The first endangered sloth bear to be rescued across international borders has left quarantine and is adjusting well to his new home at a sanctuary in India. Rangila, a 19-year-old male, was terrified, underweight and suffering liver problems when he arrived at the Wildlife SOS bear sanctuary outside Agra in July. The trade is illegal…
It’s hardly surprising, given the traumatic life he has led. As a former “dancing bear,” Rangila was likely snatched from his mother as a cub, had his sensitive muzzle pierced with a hot poker and a rope passed through it.
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His trainer would then make him stand up on his hind legs and “dance” to entertain passers-by and tourists – when in fact he was in immense pain.
The trade is illegal in India and improved enforcement of the law led animal rights activists to declare it extinct in 2009. But some bears remain in captivity, hidden away in remote parts of the country, and are being smuggled out to Nepal – where dancing bears are still prevalent – or into the bile industry.
Rangila, along with another bear named Sridevi, was being taken out of India by smugglers in late 2017 when welfare groups were tipped off by informants. They were too late to stop them crossing the border, and though the Nepali police stepped in to rescue the two bears, Sridevi died while they were being held in limited facilities at Kathmandu Zoo.
“They couldn’t provide specialised treatment. That made it even more urgent for us to get Rangila back,” said Arinita Sandilya, a Wildlife SOS advocacy officer.
It took the efforts of a whole network of welfare groups, months of negotiating with two governments and a 30-hour drive in Wildlife SOS’s bespoke animal ambulance, but on 11 July Rangila reached his new home.
After what happened to Sridevi, the most important thing to address was his health. Vets were worried that a lifetime of mistreatment and inappropriate foods had put a strain on Rangila’s liver.
He was immediately put on a diet rich in fruits and nuts, as well as vitamin and mineral supplements, and in three months gained 10kg.
He has also shed his shaggy old coat and replaced it with a shiny, dense one in time for winter, a good sign for his improving health.
Now that his medical quarantine is over, keepers are allowing Rangila to interact with other bears – only through a small gap in the door, for now – and to explore a wider outdoor enclosure.
During a recent visit to the sanctuary by The Independent, Rangila was in his den, wolfing down bananas as fast as his keepers could peel them.
Ms Sandilya said he is “a real foodie” and at his happiest when he is playing with his “enrichments” – items introduced to his enclosure to satisfy his curiosity and simulate natural food-gathering behaviour.
“He was so apprehensive at first and he’s still very wary of strangers. But with the enrichments he started playing almost immediately,” Ms Sandilya said.
She gestured towards the first toy Rangila was given, a perforated ball which the keepers stuffed with dates and then suspended from a pole. “It was remarkable, because he had never seen anything like this before – he had never had the chance to play with anything.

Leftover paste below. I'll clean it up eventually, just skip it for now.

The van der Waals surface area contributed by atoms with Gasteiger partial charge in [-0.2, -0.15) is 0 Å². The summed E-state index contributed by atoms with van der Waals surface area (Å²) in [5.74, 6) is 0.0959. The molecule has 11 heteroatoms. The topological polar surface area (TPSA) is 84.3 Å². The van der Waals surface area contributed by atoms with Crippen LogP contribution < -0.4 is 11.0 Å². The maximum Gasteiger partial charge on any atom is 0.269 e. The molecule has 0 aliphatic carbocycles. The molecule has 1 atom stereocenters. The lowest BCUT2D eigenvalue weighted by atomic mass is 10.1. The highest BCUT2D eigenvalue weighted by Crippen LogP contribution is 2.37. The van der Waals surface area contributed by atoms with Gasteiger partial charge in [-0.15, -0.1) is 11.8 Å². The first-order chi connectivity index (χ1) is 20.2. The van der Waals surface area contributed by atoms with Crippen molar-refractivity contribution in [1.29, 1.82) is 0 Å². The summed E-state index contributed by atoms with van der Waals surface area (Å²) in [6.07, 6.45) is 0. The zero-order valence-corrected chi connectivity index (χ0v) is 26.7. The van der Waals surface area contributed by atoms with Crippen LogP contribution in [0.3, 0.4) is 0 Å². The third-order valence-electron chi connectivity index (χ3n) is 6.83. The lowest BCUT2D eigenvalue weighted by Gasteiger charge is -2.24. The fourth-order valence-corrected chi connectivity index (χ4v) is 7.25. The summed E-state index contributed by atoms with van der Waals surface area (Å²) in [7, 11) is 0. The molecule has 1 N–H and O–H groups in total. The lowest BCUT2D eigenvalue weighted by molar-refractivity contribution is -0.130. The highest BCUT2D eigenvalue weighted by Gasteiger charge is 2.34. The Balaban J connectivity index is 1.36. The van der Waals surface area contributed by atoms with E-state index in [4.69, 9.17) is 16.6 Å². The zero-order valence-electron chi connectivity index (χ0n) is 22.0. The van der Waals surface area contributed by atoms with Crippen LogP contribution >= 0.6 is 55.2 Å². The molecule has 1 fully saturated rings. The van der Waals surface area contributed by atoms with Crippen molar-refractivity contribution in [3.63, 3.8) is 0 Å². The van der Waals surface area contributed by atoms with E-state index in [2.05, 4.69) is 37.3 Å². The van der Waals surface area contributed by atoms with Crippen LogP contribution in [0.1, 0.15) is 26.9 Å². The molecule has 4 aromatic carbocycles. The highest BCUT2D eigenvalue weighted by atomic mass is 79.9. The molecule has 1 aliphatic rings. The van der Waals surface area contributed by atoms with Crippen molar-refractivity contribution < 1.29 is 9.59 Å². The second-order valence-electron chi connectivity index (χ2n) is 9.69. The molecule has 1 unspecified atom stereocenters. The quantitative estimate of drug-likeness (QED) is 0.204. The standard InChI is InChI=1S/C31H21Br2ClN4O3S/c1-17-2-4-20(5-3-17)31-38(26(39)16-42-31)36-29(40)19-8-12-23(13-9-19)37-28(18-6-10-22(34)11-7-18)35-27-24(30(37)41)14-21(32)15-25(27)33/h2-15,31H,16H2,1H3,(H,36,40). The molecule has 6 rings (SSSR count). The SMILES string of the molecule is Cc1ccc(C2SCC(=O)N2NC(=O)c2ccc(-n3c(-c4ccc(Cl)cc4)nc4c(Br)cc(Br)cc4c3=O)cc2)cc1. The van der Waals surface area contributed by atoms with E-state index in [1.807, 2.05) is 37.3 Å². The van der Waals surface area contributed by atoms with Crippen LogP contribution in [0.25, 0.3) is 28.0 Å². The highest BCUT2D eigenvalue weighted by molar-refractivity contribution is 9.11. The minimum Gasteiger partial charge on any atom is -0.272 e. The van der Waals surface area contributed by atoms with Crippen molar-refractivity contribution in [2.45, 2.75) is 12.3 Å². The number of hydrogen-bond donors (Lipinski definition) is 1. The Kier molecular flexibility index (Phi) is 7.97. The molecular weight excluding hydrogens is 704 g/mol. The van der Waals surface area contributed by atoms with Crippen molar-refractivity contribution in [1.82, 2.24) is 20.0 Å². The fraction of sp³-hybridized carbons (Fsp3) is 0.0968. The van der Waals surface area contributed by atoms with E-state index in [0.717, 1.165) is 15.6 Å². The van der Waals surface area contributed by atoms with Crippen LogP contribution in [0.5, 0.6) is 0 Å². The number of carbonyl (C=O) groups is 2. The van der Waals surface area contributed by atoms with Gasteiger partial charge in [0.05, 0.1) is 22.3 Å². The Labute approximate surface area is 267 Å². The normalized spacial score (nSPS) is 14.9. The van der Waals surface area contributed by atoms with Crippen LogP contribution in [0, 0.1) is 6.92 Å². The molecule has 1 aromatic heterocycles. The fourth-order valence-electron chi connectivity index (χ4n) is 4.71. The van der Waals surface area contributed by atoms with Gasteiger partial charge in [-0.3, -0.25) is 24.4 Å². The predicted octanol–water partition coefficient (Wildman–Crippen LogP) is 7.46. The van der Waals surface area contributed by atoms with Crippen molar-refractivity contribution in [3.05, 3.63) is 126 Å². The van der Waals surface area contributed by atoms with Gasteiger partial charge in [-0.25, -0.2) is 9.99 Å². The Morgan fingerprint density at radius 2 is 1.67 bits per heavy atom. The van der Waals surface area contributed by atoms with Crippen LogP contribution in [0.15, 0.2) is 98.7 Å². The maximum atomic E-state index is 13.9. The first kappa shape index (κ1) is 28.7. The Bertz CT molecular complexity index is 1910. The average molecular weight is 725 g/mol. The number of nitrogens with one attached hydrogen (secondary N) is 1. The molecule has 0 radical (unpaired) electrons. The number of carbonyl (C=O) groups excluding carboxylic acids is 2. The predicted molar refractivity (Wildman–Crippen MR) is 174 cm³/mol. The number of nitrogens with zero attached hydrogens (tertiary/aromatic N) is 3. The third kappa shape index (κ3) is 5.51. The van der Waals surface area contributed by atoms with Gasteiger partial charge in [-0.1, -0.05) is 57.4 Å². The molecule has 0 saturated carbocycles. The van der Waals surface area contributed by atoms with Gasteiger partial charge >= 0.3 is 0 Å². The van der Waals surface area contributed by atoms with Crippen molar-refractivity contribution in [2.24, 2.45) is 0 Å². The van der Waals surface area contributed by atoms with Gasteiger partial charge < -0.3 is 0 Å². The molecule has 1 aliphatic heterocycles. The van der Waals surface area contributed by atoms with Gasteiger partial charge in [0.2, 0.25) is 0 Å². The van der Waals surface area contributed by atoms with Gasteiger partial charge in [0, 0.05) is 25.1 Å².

“So he completely lost it when he saw this, he was so excited. We have introduced other enrichments since but, even now, the ball is his favourite.”
There are still signs of what he has been through, however. When his food ran out, Rangila turned to face the wall and started rhythmically swaying his head from side to side, as though trying to exercise as much as possible but unable to move his paws.
His behaviour is not that of a healthy bear – and it likely never will be. Keepers call this “stereotyping”, a physical manifestation of the mental trauma from almost two decades in brutal captivity. Similar patterns of behaviour were seen in other bears in the centre, some of whom had been living in the safety of the sanctuary for many years.
Wildlife SOS’s sanctuaries across India provide homes for more than 300 former dancing bears, and the charity has rescued almost 630 in all.
Despite declaring the practice over in 2009, they still get new bears to care for – the most recent before Rangila being a cub called Mowgli whose mother was killed by an electric wire trap set by poachers.
There are estimated to be fewer than 20,000 wild sloth bears left across India, Nepal and Sri Lanka. Habitat loss and poaching mean the population is decreasing, and they have been officially declared a “vulnerable” species. There are no bears left at all in Bangladesh.
It’s what makes the international rescue of Rangila so significant. Activists hope his case will inspire more action against the dancing bear trade in other countries, with the sanctuaries in India able to take the burden of re-homing the animals.
“There’s still a very long way to go with him [Rangila],” Ms Sandilya said. “He’s still not OK with people and it will be a couple of months before he can fully interact with other bears.
“But to be able to make a difference like this, it was such a big project for us, because we generally don’t see cases like this [anymore].
“Had we not been able to trace him [at the border], he would have been lost, and he would have been part of that [dancing bear] trade again in Nepal. For the rest of his life, that’s what he would have faced.”